And Iran, Iran So Far Away

Like an aging New Waver desperately holding onto an outdated Flock of Seagulls haircut, the European Union is straining to maintain their part of the 2015 Iran Nuclear deal. After President Trump made his announcement that the United States would be pulling out of the deal, European Union member nations decided to remain in the agreement and stated that they would continue doing business with Iran. In practice however, many European companies are winding down and severing their business deals with Iran.

The U.S. sanctions are slated to take effect in early November after the 180 day “wind-down”, and even though the European Union is trying to negotiate waiver exemptions, there is a real fear of facing secondary sanctions from  France’s Total S.A. Total S.A. had a $1 billion deal with China National Petroleum Corporation to develop the South Pars gas field, which is the world’s largest located on the border of Iran and Qatar. In the face of new sanctions, Total S.A. is backing out of the agreement and allowing China National Petroleum Corporation to completely take over.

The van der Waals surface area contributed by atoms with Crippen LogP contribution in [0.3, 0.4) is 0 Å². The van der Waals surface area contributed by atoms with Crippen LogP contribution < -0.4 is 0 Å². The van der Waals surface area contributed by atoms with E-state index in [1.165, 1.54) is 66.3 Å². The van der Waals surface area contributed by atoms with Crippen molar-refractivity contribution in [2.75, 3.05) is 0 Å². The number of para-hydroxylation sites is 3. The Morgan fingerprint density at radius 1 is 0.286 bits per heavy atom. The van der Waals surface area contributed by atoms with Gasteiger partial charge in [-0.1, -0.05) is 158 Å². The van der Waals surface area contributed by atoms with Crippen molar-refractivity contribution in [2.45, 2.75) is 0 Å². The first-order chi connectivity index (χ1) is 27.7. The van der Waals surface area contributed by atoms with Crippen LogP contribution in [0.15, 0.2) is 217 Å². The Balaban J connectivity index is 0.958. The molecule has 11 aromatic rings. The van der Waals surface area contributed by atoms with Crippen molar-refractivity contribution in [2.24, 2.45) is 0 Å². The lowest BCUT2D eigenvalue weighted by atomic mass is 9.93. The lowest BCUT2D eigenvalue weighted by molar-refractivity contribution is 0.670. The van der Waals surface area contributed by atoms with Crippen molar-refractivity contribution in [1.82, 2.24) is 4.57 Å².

Shipping companies, such as Denmark’s A.P. Moller-Maersk will cease shipping Iranian oil. Maersk CEO Soren Skou made a statement in May that “With the sanctions the Americans are to impose, you can’t do business in Iran if you also have business in the U.S., and we have that on a large scale.” Other businesses with a presence in Iran are following suit and pulling out of Iran, such as General Electric, Honeywell, Boeing, Lukoil, Reliance Industries, and Siemens. These large companies are signaling to the world that continuing to do business with Iran is tantamount to disaster.

The coming difficulty in buying and shipping product from Iran is predicted to cause instability in price. To help offset this potential outcome, the Trump Administration reached out to Saudi Arabia to seek their assistance and in keOPEC Barreleping the price stable by asking them to increase their oil production by 1 million barrels per day. Naturally, Iran had harsh words in response. Hossein Kazempour Adebili, Iran’s
OPEC governor, lashed out, stating that “OPEC will not accept such a humiliation.
How arrogant and ignorant one could be (to) underestimate the history of 60 years’ cooperation among competitors.” Kazempour also hinted at a sharp increase in price by reminding the press that “The U.S. tried it last time against Iran, but oil prices got to $140 a barrel.”

OPEC is set to meet June 22nd at their headquarters in Vienna to discuss their output policy. Iran made a plea to the counsel asking for their support against the U.S. and to schedule a debate on the sanctions. The council did not respond favorably and is likely to reject Iran’s request because the meeting agenda had already been finalized in advance.










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